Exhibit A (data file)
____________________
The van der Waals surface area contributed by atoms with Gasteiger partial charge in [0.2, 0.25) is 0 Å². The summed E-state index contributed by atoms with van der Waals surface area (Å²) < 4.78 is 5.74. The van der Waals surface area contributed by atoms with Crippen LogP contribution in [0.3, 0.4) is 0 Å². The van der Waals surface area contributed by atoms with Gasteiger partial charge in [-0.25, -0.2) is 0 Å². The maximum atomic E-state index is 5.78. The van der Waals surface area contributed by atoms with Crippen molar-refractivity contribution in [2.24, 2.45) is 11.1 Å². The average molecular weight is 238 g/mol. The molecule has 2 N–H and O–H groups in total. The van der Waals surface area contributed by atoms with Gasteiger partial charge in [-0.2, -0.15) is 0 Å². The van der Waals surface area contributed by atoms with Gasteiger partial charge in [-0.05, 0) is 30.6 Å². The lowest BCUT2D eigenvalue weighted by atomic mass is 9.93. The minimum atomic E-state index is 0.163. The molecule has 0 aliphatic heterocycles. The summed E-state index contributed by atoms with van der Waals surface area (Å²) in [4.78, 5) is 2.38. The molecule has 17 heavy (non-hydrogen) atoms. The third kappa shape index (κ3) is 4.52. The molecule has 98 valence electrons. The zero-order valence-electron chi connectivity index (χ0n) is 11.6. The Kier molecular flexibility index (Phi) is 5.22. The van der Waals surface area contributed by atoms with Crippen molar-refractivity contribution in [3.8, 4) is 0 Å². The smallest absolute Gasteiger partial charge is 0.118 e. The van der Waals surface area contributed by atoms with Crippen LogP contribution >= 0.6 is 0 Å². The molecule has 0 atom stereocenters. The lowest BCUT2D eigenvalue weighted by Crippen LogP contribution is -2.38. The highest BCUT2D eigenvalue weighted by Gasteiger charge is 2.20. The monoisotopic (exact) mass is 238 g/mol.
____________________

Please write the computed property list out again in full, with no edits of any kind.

The van der Waals surface area contributed by atoms with Gasteiger partial charge in [0.2, 0.25) is 0 Å². The summed E-state index contributed by atoms with van der Waals surface area (Å²) < 4.78 is 5.74. The van der Waals surface area contributed by atoms with Crippen LogP contribution in [0.3, 0.4) is 0 Å². The van der Waals surface area contributed by atoms with Gasteiger partial charge in [-0.25, -0.2) is 0 Å². The maximum atomic E-state index is 5.78. The van der Waals surface area contributed by atoms with Crippen molar-refractivity contribution in [2.24, 2.45) is 11.1 Å². The average molecular weight is 238 g/mol. The molecule has 2 N–H and O–H groups in total. The van der Waals surface area contributed by atoms with Gasteiger partial charge in [-0.2, -0.15) is 0 Å². The van der Waals surface area contributed by atoms with Gasteiger partial charge in [-0.05, 0) is 30.6 Å². The lowest BCUT2D eigenvalue weighted by atomic mass is 9.93. The minimum atomic E-state index is 0.163. The molecule has 0 aliphatic heterocycles. The summed E-state index contributed by atoms with van der Waals surface area (Å²) in [4.78, 5) is 2.38. The molecule has 17 heavy (non-hydrogen) atoms. The third kappa shape index (κ3) is 4.52. The molecule has 98 valence electrons. The zero-order valence-electron chi connectivity index (χ0n) is 11.6. The Kier molecular flexibility index (Phi) is 5.22. The van der Waals surface area contributed by atoms with Crippen molar-refractivity contribution in [3.8, 4) is 0 Å². The smallest absolute Gasteiger partial charge is 0.118 e. The van der Waals surface area contributed by atoms with Crippen LogP contribution >= 0.6 is 0 Å². The molecule has 0 atom stereocenters. The lowest BCUT2D eigenvalue weighted by Crippen LogP contribution is -2.38. The highest BCUT2D eigenvalue weighted by Gasteiger charge is 2.20. The monoisotopic (exact) mass is 238 g/mol.